Summer Reads 2015

dog_driving_carHeaded Out for A Little Fun in the Sun?  Want to take the perfect book(s) with you?

I thought I might be able to help.  All of these are in paperback, because I find it much more difficult to haul 5-8 hardbound books.  Any of the below books would be divine at the beach or the pool, on the campground or in the air.  I often try to match my reading to my destination, hoping to add a little insider info to my trip.  Just a tip.

Happy Vacating!

In Euphoria, Lily King’s intoxicating trek into the exotic locale of Papua, New Guinea, three anthropologists (Australian, euphoriaAmerican and British) find themselves far from home.  King’s anthropologists are simulacrums of Margaret Mead, her husband Reo Fortune and her future husband, Gregory Bateson.

Originally reviewed:

f_doerr_allthelight_fAnthony Doerr’s gorgeous novel won the 2015 Pulitzer Prize.  All The Light We Cannot See encompasses WW2 within an examination of the lives and worlds of two teenagers:  Marie-Laure LeBlanc, a blind French girl, and Werner Pfenning, a German whiz-kid desperate to live the coal mine fate of his home town of Essen.   Written mostly in the present tense, with recurring flashbacks throughout both children’s lives, All The Light progresses inevitably to their meeting during the siege of St.-Malo, France, in August of 1944.

Originally reviewed:

the secret place

Tana French has become one of my obsessions.  She publishes a new book, I must have it in hard back and begin reading immediately.  In the Woods, her first novel, remains my favorite of her five books; however, all are excellent.  Her most recent, The Secret Place, is my second favorite.  These are page-turning, mystery novels set in Ireland with a cast of realistic, driven and haunted characters.


Beautiful Ruins by Jess Walter.  On the rugged, Mediterranean coast of Italy, a land of five towns clings stunningly to the edge of the cliffs;  accessible only by boat, offering fresh seafood pulled daily from the Ligurian sea by men whose families have done the same for centuries and a hiding place from the modern world, the Cinque Terre seems just the place for Richard Burton and Elizabeth Taylor to have sought refuge during the filming of Cleopatra in Rome.  In Jess Walter’s sumptuous novel Beautiful Ruins, they do just this.  And the tale of the IT couple’s visit to Porto Vergogna, a lonely innkeeper, a starlet, star-crossed lovers, a wannabe screenwriter (whose big concept is “Donner!,” a movie about the Donner party,) a nauseating Hollywood producer and fifty years of frustrated confusion make the novel one of my top five reads.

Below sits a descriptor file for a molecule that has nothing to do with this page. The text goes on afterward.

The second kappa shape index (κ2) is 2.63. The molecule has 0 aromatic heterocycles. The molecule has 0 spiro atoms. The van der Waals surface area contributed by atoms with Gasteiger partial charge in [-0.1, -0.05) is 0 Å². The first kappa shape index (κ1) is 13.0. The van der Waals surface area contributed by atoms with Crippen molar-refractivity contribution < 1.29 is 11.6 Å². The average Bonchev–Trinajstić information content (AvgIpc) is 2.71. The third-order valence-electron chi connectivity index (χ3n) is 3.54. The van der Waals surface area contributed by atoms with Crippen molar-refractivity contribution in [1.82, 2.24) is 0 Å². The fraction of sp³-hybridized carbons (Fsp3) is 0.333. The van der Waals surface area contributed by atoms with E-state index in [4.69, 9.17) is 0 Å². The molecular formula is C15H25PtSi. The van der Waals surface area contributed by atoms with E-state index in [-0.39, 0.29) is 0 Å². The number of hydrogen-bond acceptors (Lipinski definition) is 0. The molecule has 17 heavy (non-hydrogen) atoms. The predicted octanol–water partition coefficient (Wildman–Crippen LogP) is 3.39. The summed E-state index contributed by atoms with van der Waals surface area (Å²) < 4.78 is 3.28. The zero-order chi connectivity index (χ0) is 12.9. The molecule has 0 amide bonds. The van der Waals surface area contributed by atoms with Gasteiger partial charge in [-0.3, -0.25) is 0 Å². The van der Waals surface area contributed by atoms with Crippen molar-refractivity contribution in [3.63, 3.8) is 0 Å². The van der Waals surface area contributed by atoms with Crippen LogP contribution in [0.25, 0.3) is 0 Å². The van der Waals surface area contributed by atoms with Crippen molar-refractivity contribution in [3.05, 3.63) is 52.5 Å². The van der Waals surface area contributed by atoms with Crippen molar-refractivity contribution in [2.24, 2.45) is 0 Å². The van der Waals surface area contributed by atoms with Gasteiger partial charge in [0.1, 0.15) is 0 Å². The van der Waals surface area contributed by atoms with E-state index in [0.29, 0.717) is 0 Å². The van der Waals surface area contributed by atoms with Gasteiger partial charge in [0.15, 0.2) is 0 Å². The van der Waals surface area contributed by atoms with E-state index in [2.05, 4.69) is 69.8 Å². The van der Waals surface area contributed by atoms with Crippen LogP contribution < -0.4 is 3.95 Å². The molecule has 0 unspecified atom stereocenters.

Originally reviewed:

VacationersA New York family brings a large set of first world problems to Mallorca, where even more challenges await:  a Spanish tutor both mom and daughter have the hots for, a retired Spanish tennis stud and lots of gorgeous food and descriptions and you have The Vacationers by Emma Straub.

Other books that would make great traveling companions:  The 19th Wife, by David Ebershoff (Utah); Boy, Snow, Bird (Maine); Where’d You Go Bernadette, by Maria Semple (Seattle); The Rosie Project, by Graeme Simsion; The Perfume Collector, by Kathleen Tessaro (Paris), Dominance, by Will Lavender.

I’d love to hear what you’re reading!

Seaside Resort in the South of France 1927 by Paul Klee 1879-1940

Euphoria by Lily King


Image of the Sepik River, Papua New Guinea found on

     Once upon a time, in a land very far away, there lived strange, isolated, fearsome people who cared not for books, electricity, Catholicism, Christianity, clothing.  They lived in tribes along a river called the Sepik, rife with crocodiles, and ate bizarre foods, conducted outlandish rituals, they intentionally scarred the bodies of their young men and occasionally indulged in orgies of sexual abandon.  They made art, made war, traded goods and each tribe spoke its own language.